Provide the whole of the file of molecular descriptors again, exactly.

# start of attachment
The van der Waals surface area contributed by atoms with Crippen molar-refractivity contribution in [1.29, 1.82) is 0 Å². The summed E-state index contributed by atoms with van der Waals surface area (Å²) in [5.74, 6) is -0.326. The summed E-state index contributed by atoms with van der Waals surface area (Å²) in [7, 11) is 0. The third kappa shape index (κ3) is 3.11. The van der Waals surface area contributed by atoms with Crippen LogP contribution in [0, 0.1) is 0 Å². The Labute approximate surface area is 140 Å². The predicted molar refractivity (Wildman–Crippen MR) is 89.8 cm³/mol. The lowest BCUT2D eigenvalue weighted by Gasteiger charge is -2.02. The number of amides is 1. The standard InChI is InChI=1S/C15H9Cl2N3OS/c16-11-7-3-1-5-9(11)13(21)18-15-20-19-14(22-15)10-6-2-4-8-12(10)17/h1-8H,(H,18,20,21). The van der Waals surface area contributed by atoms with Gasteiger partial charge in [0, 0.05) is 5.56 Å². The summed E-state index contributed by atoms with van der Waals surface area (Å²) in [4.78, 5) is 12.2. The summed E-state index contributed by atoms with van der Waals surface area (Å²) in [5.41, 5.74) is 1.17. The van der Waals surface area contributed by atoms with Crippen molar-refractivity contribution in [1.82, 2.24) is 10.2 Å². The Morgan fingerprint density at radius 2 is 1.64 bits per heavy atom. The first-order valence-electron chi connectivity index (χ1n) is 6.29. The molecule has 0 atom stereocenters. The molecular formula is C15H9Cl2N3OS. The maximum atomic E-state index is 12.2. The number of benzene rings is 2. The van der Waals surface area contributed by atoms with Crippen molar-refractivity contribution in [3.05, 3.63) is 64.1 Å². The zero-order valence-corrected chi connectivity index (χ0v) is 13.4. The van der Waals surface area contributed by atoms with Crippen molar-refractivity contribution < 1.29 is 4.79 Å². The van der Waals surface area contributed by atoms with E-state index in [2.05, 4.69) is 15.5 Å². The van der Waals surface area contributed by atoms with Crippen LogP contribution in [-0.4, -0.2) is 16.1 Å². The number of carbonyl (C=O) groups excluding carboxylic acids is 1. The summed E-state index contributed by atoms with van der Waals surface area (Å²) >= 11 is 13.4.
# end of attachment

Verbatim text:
The van der Waals surface area contributed by atoms with Crippen molar-refractivity contribution in [1.29, 1.82) is 0 Å². The summed E-state index contributed by atoms with van der Waals surface area (Å²) in [5.74, 6) is -0.326. The summed E-state index contributed by atoms with van der Waals surface area (Å²) in [7, 11) is 0. The third kappa shape index (κ3) is 3.11. The van der Waals surface area contributed by atoms with Crippen LogP contribution in [0, 0.1) is 0 Å². The Labute approximate surface area is 140 Å². The predicted molar refractivity (Wildman–Crippen MR) is 89.8 cm³/mol. The lowest BCUT2D eigenvalue weighted by Gasteiger charge is -2.02. The number of amides is 1. The standard InChI is InChI=1S/C15H9Cl2N3OS/c16-11-7-3-1-5-9(11)13(21)18-15-20-19-14(22-15)10-6-2-4-8-12(10)17/h1-8H,(H,18,20,21). The van der Waals surface area contributed by atoms with Gasteiger partial charge in [0, 0.05) is 5.56 Å². The summed E-state index contributed by atoms with van der Waals surface area (Å²) in [4.78, 5) is 12.2. The summed E-state index contributed by atoms with van der Waals surface area (Å²) in [5.41, 5.74) is 1.17. The van der Waals surface area contributed by atoms with Crippen molar-refractivity contribution in [1.82, 2.24) is 10.2 Å². The Morgan fingerprint density at radius 2 is 1.64 bits per heavy atom. The first-order valence-electron chi connectivity index (χ1n) is 6.29. The molecule has 0 atom stereocenters. The molecular formula is C15H9Cl2N3OS. The maximum atomic E-state index is 12.2. The number of benzene rings is 2. The van der Waals surface area contributed by atoms with Crippen molar-refractivity contribution in [3.05, 3.63) is 64.1 Å². The zero-order valence-corrected chi connectivity index (χ0v) is 13.4. The van der Waals surface area contributed by atoms with Crippen molar-refractivity contribution < 1.29 is 4.79 Å². The van der Waals surface area contributed by atoms with E-state index in [2.05, 4.69) is 15.5 Å². The van der Waals surface area contributed by atoms with Crippen LogP contribution in [-0.4, -0.2) is 16.1 Å². The number of carbonyl (C=O) groups excluding carboxylic acids is 1. The summed E-state index contributed by atoms with van der Waals surface area (Å²) >= 11 is 13.4.